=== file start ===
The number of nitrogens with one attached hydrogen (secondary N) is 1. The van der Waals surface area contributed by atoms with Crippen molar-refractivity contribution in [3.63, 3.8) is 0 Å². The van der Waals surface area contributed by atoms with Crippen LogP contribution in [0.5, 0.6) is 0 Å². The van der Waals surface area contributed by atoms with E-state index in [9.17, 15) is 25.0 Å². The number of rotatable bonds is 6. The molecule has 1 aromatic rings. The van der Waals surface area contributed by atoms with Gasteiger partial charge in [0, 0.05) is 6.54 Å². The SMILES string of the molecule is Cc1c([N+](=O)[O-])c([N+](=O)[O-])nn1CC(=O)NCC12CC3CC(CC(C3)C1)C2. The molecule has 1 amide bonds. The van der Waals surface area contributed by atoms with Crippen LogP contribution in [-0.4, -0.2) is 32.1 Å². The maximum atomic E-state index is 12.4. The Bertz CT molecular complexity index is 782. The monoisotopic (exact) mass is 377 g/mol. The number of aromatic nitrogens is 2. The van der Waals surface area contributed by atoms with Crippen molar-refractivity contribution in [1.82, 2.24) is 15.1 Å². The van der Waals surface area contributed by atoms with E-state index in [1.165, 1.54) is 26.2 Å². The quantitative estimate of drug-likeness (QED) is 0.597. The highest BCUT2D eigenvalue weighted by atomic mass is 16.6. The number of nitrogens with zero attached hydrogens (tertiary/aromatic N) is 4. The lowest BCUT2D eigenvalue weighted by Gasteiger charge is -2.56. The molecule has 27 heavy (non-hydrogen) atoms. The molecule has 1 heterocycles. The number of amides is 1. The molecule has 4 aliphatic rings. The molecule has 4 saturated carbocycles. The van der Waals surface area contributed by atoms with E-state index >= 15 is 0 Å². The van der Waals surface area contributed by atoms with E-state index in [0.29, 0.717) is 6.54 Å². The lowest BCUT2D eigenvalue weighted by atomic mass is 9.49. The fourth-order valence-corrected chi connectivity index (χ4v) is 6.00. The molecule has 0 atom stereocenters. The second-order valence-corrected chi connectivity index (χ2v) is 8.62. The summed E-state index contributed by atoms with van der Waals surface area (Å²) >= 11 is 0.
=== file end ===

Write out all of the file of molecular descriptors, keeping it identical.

The number of nitrogens with one attached hydrogen (secondary N) is 1. The van der Waals surface area contributed by atoms with Crippen molar-refractivity contribution in [3.63, 3.8) is 0 Å². The van der Waals surface area contributed by atoms with Crippen LogP contribution in [0.5, 0.6) is 0 Å². The van der Waals surface area contributed by atoms with E-state index in [9.17, 15) is 25.0 Å². The number of rotatable bonds is 6. The molecule has 1 aromatic rings. The van der Waals surface area contributed by atoms with Gasteiger partial charge in [0, 0.05) is 6.54 Å². The SMILES string of the molecule is Cc1c([N+](=O)[O-])c([N+](=O)[O-])nn1CC(=O)NCC12CC3CC(CC(C3)C1)C2. The molecule has 1 amide bonds. The van der Waals surface area contributed by atoms with Crippen LogP contribution in [-0.4, -0.2) is 32.1 Å². The maximum atomic E-state index is 12.4. The Bertz CT molecular complexity index is 782. The monoisotopic (exact) mass is 377 g/mol. The number of aromatic nitrogens is 2. The van der Waals surface area contributed by atoms with Crippen molar-refractivity contribution in [1.82, 2.24) is 15.1 Å². The van der Waals surface area contributed by atoms with E-state index in [1.165, 1.54) is 26.2 Å². The quantitative estimate of drug-likeness (QED) is 0.597. The highest BCUT2D eigenvalue weighted by atomic mass is 16.6. The number of nitrogens with zero attached hydrogens (tertiary/aromatic N) is 4. The lowest BCUT2D eigenvalue weighted by Gasteiger charge is -2.56. The molecule has 27 heavy (non-hydrogen) atoms. The molecule has 1 heterocycles. The number of amides is 1. The molecule has 4 aliphatic rings. The molecule has 4 saturated carbocycles. The van der Waals surface area contributed by atoms with E-state index >= 15 is 0 Å². The van der Waals surface area contributed by atoms with E-state index in [0.29, 0.717) is 6.54 Å². The lowest BCUT2D eigenvalue weighted by atomic mass is 9.49. The fourth-order valence-corrected chi connectivity index (χ4v) is 6.00. The molecule has 0 atom stereocenters. The second-order valence-corrected chi connectivity index (χ2v) is 8.62. The summed E-state index contributed by atoms with van der Waals surface area (Å²) >= 11 is 0.